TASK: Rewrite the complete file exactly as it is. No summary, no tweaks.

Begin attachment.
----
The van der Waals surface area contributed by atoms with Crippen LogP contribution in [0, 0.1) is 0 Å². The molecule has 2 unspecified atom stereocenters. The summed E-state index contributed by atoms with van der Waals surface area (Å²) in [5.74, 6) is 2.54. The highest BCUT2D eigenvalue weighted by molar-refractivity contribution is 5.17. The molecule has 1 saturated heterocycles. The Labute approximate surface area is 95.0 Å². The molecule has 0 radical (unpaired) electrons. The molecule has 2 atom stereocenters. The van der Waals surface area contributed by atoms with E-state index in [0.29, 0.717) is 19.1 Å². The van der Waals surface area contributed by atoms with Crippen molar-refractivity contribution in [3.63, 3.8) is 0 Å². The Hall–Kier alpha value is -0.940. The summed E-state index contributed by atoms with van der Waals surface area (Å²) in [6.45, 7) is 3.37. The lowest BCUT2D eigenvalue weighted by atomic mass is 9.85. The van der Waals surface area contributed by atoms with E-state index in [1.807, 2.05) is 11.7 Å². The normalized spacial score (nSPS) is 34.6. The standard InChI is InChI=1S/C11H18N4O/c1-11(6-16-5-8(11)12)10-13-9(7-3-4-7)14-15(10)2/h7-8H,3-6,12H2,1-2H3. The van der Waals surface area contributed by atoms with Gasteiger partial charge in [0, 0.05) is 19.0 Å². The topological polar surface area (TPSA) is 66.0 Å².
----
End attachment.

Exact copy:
The van der Waals surface area contributed by atoms with Crippen LogP contribution in [0, 0.1) is 0 Å². The molecule has 2 unspecified atom stereocenters. The summed E-state index contributed by atoms with van der Waals surface area (Å²) in [5.74, 6) is 2.54. The highest BCUT2D eigenvalue weighted by molar-refractivity contribution is 5.17. The molecule has 1 saturated heterocycles. The Labute approximate surface area is 95.0 Å². The molecule has 0 radical (unpaired) electrons. The molecule has 2 atom stereocenters. The van der Waals surface area contributed by atoms with E-state index in [0.29, 0.717) is 19.1 Å². The van der Waals surface area contributed by atoms with Crippen molar-refractivity contribution in [3.63, 3.8) is 0 Å². The Hall–Kier alpha value is -0.940. The summed E-state index contributed by atoms with van der Waals surface area (Å²) in [6.45, 7) is 3.37. The lowest BCUT2D eigenvalue weighted by atomic mass is 9.85. The van der Waals surface area contributed by atoms with E-state index in [1.807, 2.05) is 11.7 Å². The normalized spacial score (nSPS) is 34.6. The standard InChI is InChI=1S/C11H18N4O/c1-11(6-16-5-8(11)12)10-13-9(7-3-4-7)14-15(10)2/h7-8H,3-6,12H2,1-2H3. The van der Waals surface area contributed by atoms with Gasteiger partial charge in [0, 0.05) is 19.0 Å². The topological polar surface area (TPSA) is 66.0 Å².